A TALE OF TWO CITIES: Mayrit and the Madrid Design Festival
This February the Spanish capital hosted not one but two design festivals simultaneously: the Madrid Design Festival (MDF), now in its third year, and a newcomer, the MAYRIT Festival, also set to become an annual event. Sandwiched between Madrid Fashion Week and the city’s contemporary-art fair ARCO, the MDF takes place over the course of a month, offering a varied program of exhibitions, talks, events, and award ceremonies. It often tends to look abroad for validation, and this year honored the Italian city of Turin, with contributions from the likes of Stefano Cerruti of Bottega Studio Architetti (who was showing his Vittoria modular furniture system), and gave awards to veteran Piedmontese car designer Giorgetto Giugiaro, Shanghai-based architects Neri&Hu, and Swiss graphic designer Bruno Monguzzi. If MDF is in, but often doesn’t quite seem of, Madrid, it’s no doubt due to a belief that the local audience still needs careful grooming when it comes to design literacy: foreign expertise must therefore be imported, and explicitly educational exhibitions put on, such as ¡Funciono! porque soy así — curator Juli Capella’s dissection of the design process through a formal analysis of all sorts of everyday objects — and Esperanza y Utopía at the Museo Nacional de Artes Decorativas, which traces the oft-told tale of early 20th-century design from Behrens to the Bauhaus.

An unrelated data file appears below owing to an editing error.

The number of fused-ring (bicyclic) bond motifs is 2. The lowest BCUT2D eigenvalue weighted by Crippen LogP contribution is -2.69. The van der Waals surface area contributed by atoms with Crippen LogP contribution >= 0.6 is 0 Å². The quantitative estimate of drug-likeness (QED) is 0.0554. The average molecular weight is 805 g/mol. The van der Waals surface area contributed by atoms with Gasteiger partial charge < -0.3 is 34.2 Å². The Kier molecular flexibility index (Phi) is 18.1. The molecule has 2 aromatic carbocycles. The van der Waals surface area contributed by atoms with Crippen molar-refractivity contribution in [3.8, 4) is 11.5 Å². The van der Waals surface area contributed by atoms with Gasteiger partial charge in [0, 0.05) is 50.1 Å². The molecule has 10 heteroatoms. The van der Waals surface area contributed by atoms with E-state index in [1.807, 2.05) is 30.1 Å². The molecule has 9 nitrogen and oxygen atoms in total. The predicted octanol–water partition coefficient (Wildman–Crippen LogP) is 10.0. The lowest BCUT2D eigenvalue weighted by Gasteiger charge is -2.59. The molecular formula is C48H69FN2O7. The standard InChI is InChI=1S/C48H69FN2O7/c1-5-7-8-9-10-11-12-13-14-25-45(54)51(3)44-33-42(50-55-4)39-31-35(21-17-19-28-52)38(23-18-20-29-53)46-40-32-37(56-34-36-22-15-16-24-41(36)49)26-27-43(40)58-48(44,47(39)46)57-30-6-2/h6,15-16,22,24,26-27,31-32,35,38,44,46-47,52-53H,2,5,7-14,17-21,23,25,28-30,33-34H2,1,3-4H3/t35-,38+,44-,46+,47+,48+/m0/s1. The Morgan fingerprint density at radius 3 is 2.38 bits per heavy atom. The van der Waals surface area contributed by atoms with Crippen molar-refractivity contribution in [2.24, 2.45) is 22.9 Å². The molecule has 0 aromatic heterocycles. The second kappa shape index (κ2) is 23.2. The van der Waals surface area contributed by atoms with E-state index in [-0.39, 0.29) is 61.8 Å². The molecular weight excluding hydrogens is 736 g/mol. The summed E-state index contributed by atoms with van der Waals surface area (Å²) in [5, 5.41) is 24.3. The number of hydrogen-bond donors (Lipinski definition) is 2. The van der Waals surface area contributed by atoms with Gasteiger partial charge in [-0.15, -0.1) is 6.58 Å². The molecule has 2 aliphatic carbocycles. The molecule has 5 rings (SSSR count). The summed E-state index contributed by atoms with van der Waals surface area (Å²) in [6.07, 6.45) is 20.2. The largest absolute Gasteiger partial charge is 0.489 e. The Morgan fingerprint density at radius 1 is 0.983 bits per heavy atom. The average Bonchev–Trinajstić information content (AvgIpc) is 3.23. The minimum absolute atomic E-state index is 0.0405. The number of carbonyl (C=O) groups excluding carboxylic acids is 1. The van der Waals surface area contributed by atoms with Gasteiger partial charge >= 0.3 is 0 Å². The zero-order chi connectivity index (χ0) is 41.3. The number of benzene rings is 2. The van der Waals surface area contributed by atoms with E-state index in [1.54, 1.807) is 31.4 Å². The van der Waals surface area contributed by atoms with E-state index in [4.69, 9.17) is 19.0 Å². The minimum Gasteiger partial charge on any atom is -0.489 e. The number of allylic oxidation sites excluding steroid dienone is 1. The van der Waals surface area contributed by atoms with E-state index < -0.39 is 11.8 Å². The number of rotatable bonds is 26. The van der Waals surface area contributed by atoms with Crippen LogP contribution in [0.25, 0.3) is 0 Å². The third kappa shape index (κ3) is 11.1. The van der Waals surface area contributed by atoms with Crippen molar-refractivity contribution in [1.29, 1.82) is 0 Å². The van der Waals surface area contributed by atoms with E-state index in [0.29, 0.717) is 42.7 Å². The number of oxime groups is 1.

Since Turin was the guest of honor, what better bridge between Italy and Spain than Patricia Urquiola, who was born in Oviedo before making her career in Milan? If you measure success in terms of the number of prestigious firms that commission your work, then the ubiquitous Urquiola must surely be a contender for the title of “world’s most successful designer”: Alessi, Boffi, Cappellini, Cassina, De Padova, Flos, Kartell, Mutina, and Moroso count among the countless brands she’s worked with over the years — and presumably some of them also helped pay for the thematic retrospective of her work staged at the Fernán Gómez. Curated by Ana Domínguez Siemens, the exhibition was titled Nature morte vivante after a painting by Dalí, which translates as “living still life”: rather than present a chronological dissection of the designer’s oeuvre, Domínguez teased out various themes through a series of eclectically staged tableaux.